The Prospectus can be read to represent that: (1) Alex, Brown & Sons, as QIU, undertook due diligence and recommended a maximum price that was equal to or greater than the $19 offering price; (2) Alex, Brown's recommended price was the result of consideration of all the identified factors, including "prevailing market conditions;" and (3) that the "prevailing market conditions" factor, while focused on the likely demand for the new issuance, necessarily involved broader considerations of market conditions.

Plaintiffs appear to allege that Alex, Brown did not or could not have done a (non-negligent) due diligence without uncovering the alleged material misrepresentations and omissions in the Prospectus. See Complaint ¶ 58(d) (ii). Further, plaintiffs seem to allege that Alex, Brown & Sons' maximum recommended price was not $19 or more. See id. ¶¶ 59 and 60 (price increased above "initially recommended price"). Finally, plaintiffs make various allegations that the $19 price was "solely" a function of what the market would bear, id. ¶ 64. If true, the statement in the Prospectus concerning consideration of various other factors would be a misrepresentation. Prospectus at 57 ("among the factors considered ..."). Thus, it cannot be said that the plaintiffs failed to state a claim as a matter of law with regard to Alex, Brown & Sons and the QIU pricing process.

III. Dismissal under Rule 9(b)

Defendants request the court to dismiss the complaint for failure to comply with the pleading requirements of Rule 9(b) of the Federal Rules of Civil Procedure. The Rule requires that "[i]n all averments of fraud or mistake, the circumstances constituting fraud or mistake shall be stated with particularity. Malice, intent, knowledge, and other condition of mind of a person may be averred generally." Defendants urge the court to follow those courts that have applied Rule 9(b) to claims brought under §§ 11 and 12(2) of the Securities Act of 1933 when the claims are determined to be "grounded in fraud." Melder v. Morris, 27 F.3d 1097, 1100 n. 6 (5th Cir.1994); In re Stac Electronics Securities Litigation, 89 F.3d 1399, 1404-05. Accord, Shapiro v. UJB Financial Corp., 964 F.2d 272, 288 (3d Cir.), cert. denied, 506 U.S. 934, 113 S. Ct. 365, 121 L. Ed. 2d 278 (1992); Sears v. Likens, 912 F.2d 889, 892-93 (7th Cir.1990).

In Leatherman v. Tarrant County Narcotics Intelligence and Coordination Unit, 507 U.S. 163, 168, 113 S. Ct. 1160, 1163, 122 L. Ed. 2d 517 (1993), the Court explained:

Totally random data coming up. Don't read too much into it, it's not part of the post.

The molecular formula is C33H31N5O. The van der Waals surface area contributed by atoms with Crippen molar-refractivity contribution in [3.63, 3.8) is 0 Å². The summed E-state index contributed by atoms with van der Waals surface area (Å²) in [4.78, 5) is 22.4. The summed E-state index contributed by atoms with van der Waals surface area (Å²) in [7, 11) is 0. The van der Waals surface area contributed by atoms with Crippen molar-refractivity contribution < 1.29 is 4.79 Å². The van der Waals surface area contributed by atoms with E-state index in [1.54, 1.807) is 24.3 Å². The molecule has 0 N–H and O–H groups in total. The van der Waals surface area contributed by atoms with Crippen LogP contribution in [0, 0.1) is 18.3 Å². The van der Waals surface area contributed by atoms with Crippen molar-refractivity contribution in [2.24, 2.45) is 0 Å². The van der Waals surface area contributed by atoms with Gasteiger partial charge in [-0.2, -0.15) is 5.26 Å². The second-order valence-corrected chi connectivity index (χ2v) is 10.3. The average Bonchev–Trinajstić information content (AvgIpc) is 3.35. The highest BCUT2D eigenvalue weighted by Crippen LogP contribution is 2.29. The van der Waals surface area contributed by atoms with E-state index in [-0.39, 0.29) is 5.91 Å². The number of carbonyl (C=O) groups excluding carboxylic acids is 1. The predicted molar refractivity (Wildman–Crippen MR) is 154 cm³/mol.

Rule 9(b) does impose a particularity requirement in two specific instances. It provides that "[i]n all averments of fraud or mistake, the circumstances constituting *211 fraud or mistake shall be stated with particularity." Thus the Federal Rules do address in Rule 9(b) the question of the need for greater particularity in pleading certain actions. Expressio unius est exclusio alterius.

The Court held that federal courts may not apply the heightened pleading standard of Rule 9(b) outside the two specific instances fraud and mistake explicitly found in the Rule. The elements of a claim under § 11 or § 12(2) do not include fraud. Under those sections of the Securities Act, Congress imposed "liability without proof of either fraud or reliance on `those whose moral responsibility to the public is particularly heavy' the `originators of securities.'" Gustafson, 115 S. Ct. at 1073 (quoting H.R.Rep. No. 85 at 9). "It is understandable that Congress would provide buyers with a right to rescind, without proof of fraud or reliance, as to misstatements contained in a document prepared with care, following well established procedures relating to investigations with due diligence and in the context of a public offering by an issuer or its controlling shareholders." Id. at 1071.

Relying on Leatherman, the Eighth Circuit recently refused to apply Rule 9(b) to claims arising under §§ 11 and 12(2) because the causes of action do not require proof of fraud. In re NationsMart Corp. Securities Lit., 130 F.3d 309 (8th Cir.1997). Several other courts have refused to impose Rule 9(b) requirements on § 11 and § 12(2) claims for the same reason.[9]

The Second Circuit has not decided the question of whether Rule 9(b)'s pleading requirements apply to §§ 11 and 12(2) claims that are "grounded in fraud." This court need not now decide the issue because the claims as asserted by the plaintiffs sound in negligence rather than fraud. The courts that have described §§ 11 and 12 claims as grounded in fraud and thus subject to Rule 9(b) have done so only in cases that also involve a securities fraud claim which requires scienter.[10] In Melder, for example, the Fifth Circuit applied Rule 9(b) to plaintiff's §§ 11 and 12 claims "in light of the complaint's wholesale adoption of the allegations under the securities fraud claims for purposes of the [§§ 11 and 12(2)] claims." 27 F.3d at 1100 (citations omitted). Similarly, in Shapiro v. UJB Fin. Corp., the Third Circuit noted that the §§ 11 and 12(2) claims in the complaint (Count II) incorporated the factual allegations that supported plaintiff's § 10(b) securities fraud claim and that "the specific factual allegations upon which Count II is based...repeatedly aver that defendants "intentionally," "knowingly," or "recklessly" misrepresented and omitted to represent certain material information." 964 F.2d at 287. The instant complaint contains no claim that requires scienter and no allegations of intentional conduct as opposed to negligence as the basis for defendants' misrepresentations.